At Home, Cherry Is Center of Attention


It’s easy to spot Beau Cherry on the Cal State Northridge offensive line.

Look to the left. See those 300-pound mountains, the 6-foot-3 tackle and 6-5 guard?

Nah, neither is him. That’s David San Vicente and Taffe Aina.

Look to the right. See those 280-something guys?


Not there, either. That’s freshmen Tim Shoffeitt and Keith Kincaid.

All right, move your eyes to the fellow about to snap the ball, the one who looks comparatively malnourished.

Now you’ve found Cherry, all 6-2 and 270 pounds of him, sandwiched between a mass of humanity. But don’t rush over with a creatine-spiked malt. Cherry knows where he stands.

“I pretty much gave up the NFL dream after I stopped growing after high school,” Cherry said, laughing.


Cherry didn’t give up his goal of starting his senior season in college, so he bolted from a lusterless backup role at Division I-A Eastern Michigan to starting center at I-AA Northridge.

It was a sensible move for Cherry, who played at Saugus High and Valley College.

“I saw the opportunity for me to play here, so I took it,” Cherry said. “No player wants to watch from the sideline. This is my last year and I wanted to play.

“Plus it’s good to be back home. . . . The phone bill was really tough.”

Cherry went to Eastern Michigan after helping Valley win Western State Conference South Division championships in 1995 and ’96. He played sparingly last season and sought a playing opportunity elsewhere.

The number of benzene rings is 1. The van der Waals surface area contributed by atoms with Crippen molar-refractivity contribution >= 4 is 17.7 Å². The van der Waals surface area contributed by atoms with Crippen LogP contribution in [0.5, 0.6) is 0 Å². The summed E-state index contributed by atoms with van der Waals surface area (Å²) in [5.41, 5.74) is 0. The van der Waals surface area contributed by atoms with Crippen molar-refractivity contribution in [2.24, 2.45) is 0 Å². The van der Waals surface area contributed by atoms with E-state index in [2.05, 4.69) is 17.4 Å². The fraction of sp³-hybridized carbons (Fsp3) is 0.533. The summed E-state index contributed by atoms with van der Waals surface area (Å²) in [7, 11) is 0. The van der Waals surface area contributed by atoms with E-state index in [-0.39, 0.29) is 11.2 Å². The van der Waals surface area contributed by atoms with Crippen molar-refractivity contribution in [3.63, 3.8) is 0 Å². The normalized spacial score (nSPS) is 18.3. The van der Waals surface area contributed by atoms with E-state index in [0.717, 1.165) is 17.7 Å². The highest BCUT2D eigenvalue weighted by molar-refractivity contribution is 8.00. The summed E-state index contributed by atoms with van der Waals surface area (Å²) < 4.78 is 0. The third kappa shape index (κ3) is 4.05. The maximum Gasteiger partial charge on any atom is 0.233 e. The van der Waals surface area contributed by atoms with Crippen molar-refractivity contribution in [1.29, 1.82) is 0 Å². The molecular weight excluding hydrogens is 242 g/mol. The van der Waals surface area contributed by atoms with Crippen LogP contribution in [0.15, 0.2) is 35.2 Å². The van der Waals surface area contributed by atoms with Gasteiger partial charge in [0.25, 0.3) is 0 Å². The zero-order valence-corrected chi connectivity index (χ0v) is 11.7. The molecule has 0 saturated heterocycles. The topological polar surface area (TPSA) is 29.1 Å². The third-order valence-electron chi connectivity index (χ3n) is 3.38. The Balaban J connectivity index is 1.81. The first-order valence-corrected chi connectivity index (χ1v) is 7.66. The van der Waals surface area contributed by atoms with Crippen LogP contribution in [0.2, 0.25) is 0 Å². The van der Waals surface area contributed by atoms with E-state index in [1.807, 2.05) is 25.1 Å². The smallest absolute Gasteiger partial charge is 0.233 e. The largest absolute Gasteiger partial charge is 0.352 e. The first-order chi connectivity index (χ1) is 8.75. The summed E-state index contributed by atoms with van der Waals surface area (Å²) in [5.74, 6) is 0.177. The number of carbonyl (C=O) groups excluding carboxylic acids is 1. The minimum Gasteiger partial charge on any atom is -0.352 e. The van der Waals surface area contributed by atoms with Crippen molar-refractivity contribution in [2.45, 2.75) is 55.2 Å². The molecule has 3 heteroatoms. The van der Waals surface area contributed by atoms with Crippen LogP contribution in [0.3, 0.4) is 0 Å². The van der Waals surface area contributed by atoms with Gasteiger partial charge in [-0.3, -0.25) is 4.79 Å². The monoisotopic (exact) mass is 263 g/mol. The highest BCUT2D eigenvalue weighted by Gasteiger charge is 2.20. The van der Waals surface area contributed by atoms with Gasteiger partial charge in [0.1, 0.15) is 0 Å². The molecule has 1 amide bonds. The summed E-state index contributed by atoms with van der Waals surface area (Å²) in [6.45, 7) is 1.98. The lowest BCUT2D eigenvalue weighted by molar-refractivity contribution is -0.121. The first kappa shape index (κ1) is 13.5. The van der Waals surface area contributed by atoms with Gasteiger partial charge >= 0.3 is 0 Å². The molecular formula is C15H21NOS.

He found the Matadors, whose run-and-shoot attack is similar to what Cherry played at Valley.

“It took a couple of weeks to get used to the offense because I got used to another system,” Cherry said. “It’s going to be fun playing in that kind of offense again.”

Cherry’s familiarity with Northridge’s system makes Aron Gideon, the offensive line coach, rest easier. The Matadors, who open at I-A Boise State on Saturday, are woefully inexperienced on the right side with Shoffeitt and Kincaid.


Gideon expects Mike Barnes, a senior transfer from Arizona State, to replace Shoffeitt at right guard. But Barnes just arrived at Northridge after sitting out last season and might not be ready by Saturday.

That makes Cherry’s presence in the middle more crucial.

“It’s always difficult to find good centers,” said Gideon, who played the position at UCLA from 1989-92. “We rely on our centers to identify [opposing] defenses. I tell our centers they are the voice of confidence on the line. . . . Beau is a reliable guy.”

Northridge nose guard Sean Beard, a junior transfer from Mt. San Antonio College, faces Cherry at practice and likes what he sees.

“He’s very sound,” Beard said. “He’s got quick feet and knows his assignments. He’s smart.”

He’s also loud, a characteristic Cherry says is one of his best qualities.

“I’m not as gifted size-wise, but I make up for it with my brain and mouth,” Cherry said. “But I’m always looking to improve. I think I’ve come a long ways.”



Cornerback Mel Miller, a two-year starter at Washington, practiced with the Matadors Tuesday for the first time. He is expected to play Saturday at Boise State. . . .

Northridge also expects defensive tackle Levi Line (Royal High) at practice today. He is a transfer from Nevada. . . .

Howard Henry, a senior cornerback, quit the team for personal reasons.